- By Josh Rogin
Josh Rogin covers national security and foreign policy and writes the daily Web column The Cable. His column appears bi-weekly in the print edition of The Washington Post. He can be reached for comments or tips at email@example.com.
Previously, Josh covered defense and foreign policy as a staff writer for Congressional Quarterly, writing extensively on Iraq, Afghanistan, Guantánamo Bay, U.S.-Asia relations, defense budgeting and appropriations, and the defense lobbying and contracting industries. Prior to that, he covered military modernization, cyber warfare, space, and missile defense for Federal Computer Week Magazine. He has also served as Pentagon Staff Reporter for the Asahi Shimbun, Japan's leading daily newspaper, in its Washington, D.C., bureau, where he reported on U.S.-Japan relations, Chinese military modernization, the North Korean nuclear crisis, and more.
A graduate of George Washington University's Elliott School of International Affairs, Josh lived in Yokohama, Japan, and studied at Tokyo's Sophia University. He speaks conversational Japanese and has reported from the region. He has also worked at the House International Relations Committee, the Embassy of Japan, and the Brookings Institution.
Josh's reporting has been featured on CNN, MSNBC, C-Span, CBS, ABC, NPR, WTOP, and several other outlets. He was a 2008-2009 National Press Foundation's Paul Miller Washington Reporting Fellow, 2009 military reporting fellow with the Knight Center for Specialized Journalism and the 2011 recipient of the InterAction Award for Excellence in International Reporting. He hails from Philadelphia and lives in Washington, D.C.
The Obama administration must do more to help the nephew of blind Chinese dissident Chen Guangcheng, Chen told lawmakers on a visit to the Capitol building Wednesday.
Chen, who was imprisoned and then harassed for years due to his work exposing abuses of China’s one-child policy, was allowed to move with his wife and children to New York following his daring April 26 escape from unofficial house arrest and six days of intensive diplomacy while Secretary of State Hillary Clinton was in Beijing in May. He met with more than a dozen lawmakers on Capitol Hill Wednesday to talk about the Chinese government’s record on human rights and to plead for help to save his nephew, who remains in prison for allegedly stabbing a thug who broke into his home after Chen’s flight to safety.
House Speaker John Boehner (R-OH) hosted Chen at the Capitol and held a press conference along with Minority Leader Nancy Pelosi (D-CA) and Chris Smith (R-NJ), the congressman who held two hearings on Chen’s case in the middle of his May ordeal.
"His example humbles us and reminds us why we cherish freedom so much and why we work so hard to protect it," Boehner said at the press conference after the meeting. "We cannot remain silent when fundamental human rights are being violated … The Chinese government has a responsibility to do better, and the American government has a responsibility to hold them accountable."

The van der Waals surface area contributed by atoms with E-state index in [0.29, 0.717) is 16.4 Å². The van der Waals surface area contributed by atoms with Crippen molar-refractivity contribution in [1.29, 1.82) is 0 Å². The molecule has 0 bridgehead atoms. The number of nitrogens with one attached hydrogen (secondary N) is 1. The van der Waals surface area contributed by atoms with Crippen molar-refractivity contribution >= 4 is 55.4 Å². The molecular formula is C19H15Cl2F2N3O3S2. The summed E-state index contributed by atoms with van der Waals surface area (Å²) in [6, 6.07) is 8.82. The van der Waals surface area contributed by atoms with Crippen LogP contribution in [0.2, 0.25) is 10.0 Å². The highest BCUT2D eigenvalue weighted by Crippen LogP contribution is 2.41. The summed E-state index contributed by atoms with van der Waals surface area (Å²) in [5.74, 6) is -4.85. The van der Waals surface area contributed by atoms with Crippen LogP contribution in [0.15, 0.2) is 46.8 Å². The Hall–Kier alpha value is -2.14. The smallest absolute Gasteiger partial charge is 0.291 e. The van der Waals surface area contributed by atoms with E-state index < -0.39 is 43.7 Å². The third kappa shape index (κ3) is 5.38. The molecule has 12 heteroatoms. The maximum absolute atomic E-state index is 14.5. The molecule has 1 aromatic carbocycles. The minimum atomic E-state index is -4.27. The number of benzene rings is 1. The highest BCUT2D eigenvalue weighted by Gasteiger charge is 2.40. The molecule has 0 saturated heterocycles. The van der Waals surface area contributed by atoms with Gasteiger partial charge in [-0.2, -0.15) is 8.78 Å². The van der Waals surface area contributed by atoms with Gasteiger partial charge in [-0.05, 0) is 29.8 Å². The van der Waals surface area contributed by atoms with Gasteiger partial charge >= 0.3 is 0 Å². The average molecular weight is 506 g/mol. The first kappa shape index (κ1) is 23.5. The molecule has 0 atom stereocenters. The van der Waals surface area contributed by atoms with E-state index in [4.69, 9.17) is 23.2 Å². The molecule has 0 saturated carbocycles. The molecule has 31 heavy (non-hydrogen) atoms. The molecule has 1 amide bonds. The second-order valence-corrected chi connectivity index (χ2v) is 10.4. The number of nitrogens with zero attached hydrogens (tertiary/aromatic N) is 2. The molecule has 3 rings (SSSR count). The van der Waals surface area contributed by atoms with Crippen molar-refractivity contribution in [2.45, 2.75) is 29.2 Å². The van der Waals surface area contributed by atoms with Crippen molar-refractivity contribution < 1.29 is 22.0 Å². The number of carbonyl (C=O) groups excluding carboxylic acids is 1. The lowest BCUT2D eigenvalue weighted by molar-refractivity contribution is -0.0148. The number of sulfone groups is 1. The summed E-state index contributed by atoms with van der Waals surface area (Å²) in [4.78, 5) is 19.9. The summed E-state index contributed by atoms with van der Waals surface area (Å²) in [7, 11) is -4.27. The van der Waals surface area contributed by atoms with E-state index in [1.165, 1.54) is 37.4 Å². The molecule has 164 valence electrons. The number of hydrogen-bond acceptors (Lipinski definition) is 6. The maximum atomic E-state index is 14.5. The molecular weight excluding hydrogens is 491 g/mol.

"I am hopeful that the members here with me today will consider how to take action against China. Equality, justice and freedom do not have borders," Chen said through a translator.
In a Thursday interview with The Cable, Smith said that behind closed doors, Chen asked the lawmakers to press the Obama administration to speak up publicly and work actively to secure the release of his nephew, Chen Kegui, who was arrested on the night Chen escaped for stabbing an intruder with a kitchen knife. Chen Kegui has not been heard from since, though he has been accused of attempted murder.
"Chen asked us with the greatest sincerity to work for the release and protection of his nephew," Smith said. "The Obama administration on human rights in general globally has been a failure … This is just another manifestation of a very weak if not non-existent human rights policy by this administration."
"This charge against my nephew for intentional homicide is totally trumped up. To be charged with this in his own home when defending against intruders is totally irrational and unreasonable," Chen said over the phone when he called into the second congressional hearing in May.
Smith said that Chen will continue to speak out publicly to pressure the Obama administration and the rest of the world to confront China on abuses of the one-child policy, which includes forced abortions. Millions of Chinese were outraged when a picture of a woman next to her forcibly aborted fetus went viral on the Internet last month.
"Chen wants Washington to work for human rights, the rule of law, and protection of women from the one child policy, and speak out against the Chinese government’s human rights abuses persistently and consistently with knowledge and depth and not just generic statements that bounce off the Chinese like water off a duck’s back," Smith said. "I think you’re going to hear a lot more about that from him going forward."